Doug Paisley - Say What You Like
Canadian singer-songwriter Doug Paisley’s fifth full-length LP is a set of insightful, elegant songs from an artist willing to face his anxiety about the future while learning to appreciate the present. Eleven taut songs bursting at the seams with 1970s folk-pop flair, his songwriting seems to just get better and better. He wears his introspection on his sleeve with an incantatory presence, and his lyrics artfully create little worlds that depict the ragged ways that we fail and thus seek redemption and love. With his sharp-eyed vision, he sees both the pitfalls and promises of love, yet he’s no starry-eyed romantic. His shared sentiments (and lovely acoustic arrangements) help provide a compass for listeners interested in orienting themselves in a similarly healthy direction. His razor-sharp songwriting and easy-going vocals, nod to past influences but he assuredly forges his own path. Listeners will notice some classic influences on this album that have helped shape Doug’s music—ranging from James Taylor to Don Williams to Eric Clapton to Gordon Lightfoot—all being channeled through someone who has developed his own distinctive singer-songwriter sound.
These recordings have such texture and depth they resemble topographic maps, perfectly preserving every peak, valley, and crevice. Lots of inventive playing byAfie Jurvanen and Christine Bougie on guitars, Don Kerr on drums, Darcy Yates on Bass and Felicity Williams on vocal harmonies. Also, Jurvanen’s skills as a producer are undeniably evident, though never intrusive, each vocal and instrumental part meticulously placed and mixed, the project as a whole often occurring as a complex yet elegantly accessible work of musical architecture. Doug’s keen, empathic eye for the human experience can be mind-blowing in its specificity, whether he’s recounting his day or placing the listener alongside him in the rain on a Wide Open Plain. On Almost he’s hung up on a past lover, trying desperately to move on. It’s heartfelt, considered and bursting with reflective, emotional experience—displaying a songwriter that has truly honed his craft.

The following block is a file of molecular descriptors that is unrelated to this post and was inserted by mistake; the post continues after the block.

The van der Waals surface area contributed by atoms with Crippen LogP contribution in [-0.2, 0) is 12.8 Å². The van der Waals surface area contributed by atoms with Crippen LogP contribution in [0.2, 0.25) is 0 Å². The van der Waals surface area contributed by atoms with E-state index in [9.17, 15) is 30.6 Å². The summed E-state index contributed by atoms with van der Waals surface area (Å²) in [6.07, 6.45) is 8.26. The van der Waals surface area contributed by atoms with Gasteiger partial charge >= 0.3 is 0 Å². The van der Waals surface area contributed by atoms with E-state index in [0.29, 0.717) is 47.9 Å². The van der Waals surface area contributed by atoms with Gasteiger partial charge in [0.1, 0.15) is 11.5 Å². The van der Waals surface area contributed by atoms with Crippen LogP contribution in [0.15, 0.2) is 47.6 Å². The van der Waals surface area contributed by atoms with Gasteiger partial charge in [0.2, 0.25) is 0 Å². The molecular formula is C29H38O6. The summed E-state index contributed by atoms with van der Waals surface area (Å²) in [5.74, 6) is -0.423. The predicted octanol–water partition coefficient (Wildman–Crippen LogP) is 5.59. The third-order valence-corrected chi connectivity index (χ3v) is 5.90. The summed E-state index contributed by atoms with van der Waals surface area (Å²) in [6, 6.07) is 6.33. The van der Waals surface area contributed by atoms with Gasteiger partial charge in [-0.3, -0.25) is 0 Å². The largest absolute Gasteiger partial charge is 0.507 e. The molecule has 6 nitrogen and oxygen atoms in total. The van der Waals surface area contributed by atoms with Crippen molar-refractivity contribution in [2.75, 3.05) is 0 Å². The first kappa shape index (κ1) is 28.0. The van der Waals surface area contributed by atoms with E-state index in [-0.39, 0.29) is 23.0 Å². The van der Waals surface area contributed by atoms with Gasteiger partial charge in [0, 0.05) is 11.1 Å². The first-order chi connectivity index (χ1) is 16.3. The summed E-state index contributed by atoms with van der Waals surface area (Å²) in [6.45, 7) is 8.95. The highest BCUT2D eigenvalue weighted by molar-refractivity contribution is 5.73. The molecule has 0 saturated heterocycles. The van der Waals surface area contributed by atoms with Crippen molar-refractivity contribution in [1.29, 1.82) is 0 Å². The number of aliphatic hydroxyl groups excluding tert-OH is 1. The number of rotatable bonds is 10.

The sparkling Make It A Double, an ode to leaving, is as close as he gets to a groove, sounding just like a long-lost Don Williams’ outtake from the mid-1970s.You Turn My Life Away is a gorgeous, meditative sigh of a song, with Felicity adding exquisite light as a feather, nimble vocal support. Rewrite History rinses regret with candied nostalgia, turning it into a technicolor guitar groove that finds him seeing the beauty in all the experiences that have shaped him, rather than feeling broken by them. Felicity’s featherlight harmonies add an ethereal vibe that is quite irresistible. Meandering finger-picked guitar and haunting steel is all the accompaniment needed for the poignant Holy Roller. Sounding like an exposed nerve of uncomfortable intimacy, it’s a hell of a track, the kind you don’t soon forget.
Doug Paisley is a kind of natural resource, mined from the bedrock of music. He has always held a mellow sensitivity, but here he mines for material at greater depths than ever before. His words, exhaling light and reassuring, beckon you to follow him out into the world. As long as he remains this honest and the melodies this sweet, there’s every reason to believe he’ll have enough to say for his next 15 years creating music.